Here I propose to go for a thorough golden mean kind of perusal of MNC and TSL i. e. a record of whatever arose in my mind, as an informed reader enjoying the text, along with an analysis with a slant towards what is called critical/ theoretical. The novel begins with what Dr. Johnson would call a veritable pyrotechnics of dazzling wit that sets the mood and tone for what’s to come on the pages that follow. In a way reminiscent of the Elizabethan/ Jacobean drama’s display of playful wit that sometimes bordered the intellectual limits, MNC foregrounds the style much more conspicuously than TSL. When the narrator addresses the reader and interests him by declaring: “by the occult tyrannies of those blandly saluting clocks [he]… had been mysteriously handcuffed to history … at the best of times a dangerous sort of involvement” (1), he sets in motion a chain reaction of expectations that grow in magnitude as one moves from one thought-nucleus to the next one.

Style is the man, or man is style? Whether the narrator (here we’d restrict ourselves to the conscious minds, that too without any psychoanalysis of the writer’s unconscious) affects wit while telling us his story, or he is simply a witty man telling his story? Has he been hiding something behind the screen of words and sentences or he has been lifting the veil from the unknown/ unknowable with his words and sentences? And, finally, why does the writer make the narrator do so – consciously or unconsciously? Why?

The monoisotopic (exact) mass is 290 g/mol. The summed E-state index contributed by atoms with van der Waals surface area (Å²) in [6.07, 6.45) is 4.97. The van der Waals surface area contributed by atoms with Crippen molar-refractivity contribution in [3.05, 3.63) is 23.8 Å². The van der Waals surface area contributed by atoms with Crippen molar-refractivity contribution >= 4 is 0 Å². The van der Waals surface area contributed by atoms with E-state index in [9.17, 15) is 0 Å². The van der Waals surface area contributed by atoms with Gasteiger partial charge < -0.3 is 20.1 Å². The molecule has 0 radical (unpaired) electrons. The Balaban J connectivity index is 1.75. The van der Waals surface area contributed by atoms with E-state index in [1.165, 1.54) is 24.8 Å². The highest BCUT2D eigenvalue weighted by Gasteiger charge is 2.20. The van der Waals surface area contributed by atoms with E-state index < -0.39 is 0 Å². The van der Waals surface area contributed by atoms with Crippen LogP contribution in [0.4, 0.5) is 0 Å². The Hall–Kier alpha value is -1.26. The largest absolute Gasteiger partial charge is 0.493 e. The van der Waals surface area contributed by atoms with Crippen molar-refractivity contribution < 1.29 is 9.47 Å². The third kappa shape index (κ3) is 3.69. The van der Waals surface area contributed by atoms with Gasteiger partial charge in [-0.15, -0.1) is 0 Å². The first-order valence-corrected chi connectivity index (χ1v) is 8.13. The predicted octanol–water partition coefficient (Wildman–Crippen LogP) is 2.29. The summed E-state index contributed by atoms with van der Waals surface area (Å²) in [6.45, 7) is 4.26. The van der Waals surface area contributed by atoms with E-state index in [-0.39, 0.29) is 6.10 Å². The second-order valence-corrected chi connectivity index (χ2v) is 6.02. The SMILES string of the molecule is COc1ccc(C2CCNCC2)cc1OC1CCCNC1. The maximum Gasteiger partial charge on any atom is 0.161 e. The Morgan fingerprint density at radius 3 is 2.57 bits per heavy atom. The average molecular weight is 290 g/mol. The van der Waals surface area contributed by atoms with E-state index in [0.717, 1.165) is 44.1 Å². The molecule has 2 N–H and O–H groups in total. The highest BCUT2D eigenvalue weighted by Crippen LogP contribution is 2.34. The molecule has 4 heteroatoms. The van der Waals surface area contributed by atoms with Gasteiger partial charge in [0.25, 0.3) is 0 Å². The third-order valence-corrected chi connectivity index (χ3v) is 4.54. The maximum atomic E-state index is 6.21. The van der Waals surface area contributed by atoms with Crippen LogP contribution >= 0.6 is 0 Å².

Well, the wit part may be due to either the writer’s tendency to show off (and not just of this writer, in one way or the other, all writers tend to show at least something off – including the one who wrote this paper), or due to the market’s demand over the barest minimum eligibility criterion kind of a thing (sticking to the paradigmatic stream of theory and using technical jargon being the unwritten eligibility criteria for publication). Introspection tends to precede, accompany and follow pro-, circum- and post- spection. So does inspection, followed by destruction using one of the most dangerous lawful devices that kills – words. Juxtaposing tyranny with saluting clocks is kind of antithetical, even shockingly so. It declares the intention of the writer, or, to avoid the intentional fallacy, of the narrator. He foregrounds language by attempting to fill it up to the brim with literariness. He is no common man, the writer of ours. So, he makes his men and women uncommon, nay, extraordinary in many ways. Then again, the critic too is no common man. So, the objects of his attention must be uncommon, nay, extraordinary in many ways – positive and negative. Where can he find aesthetic objects as worthy as MNC and TSL?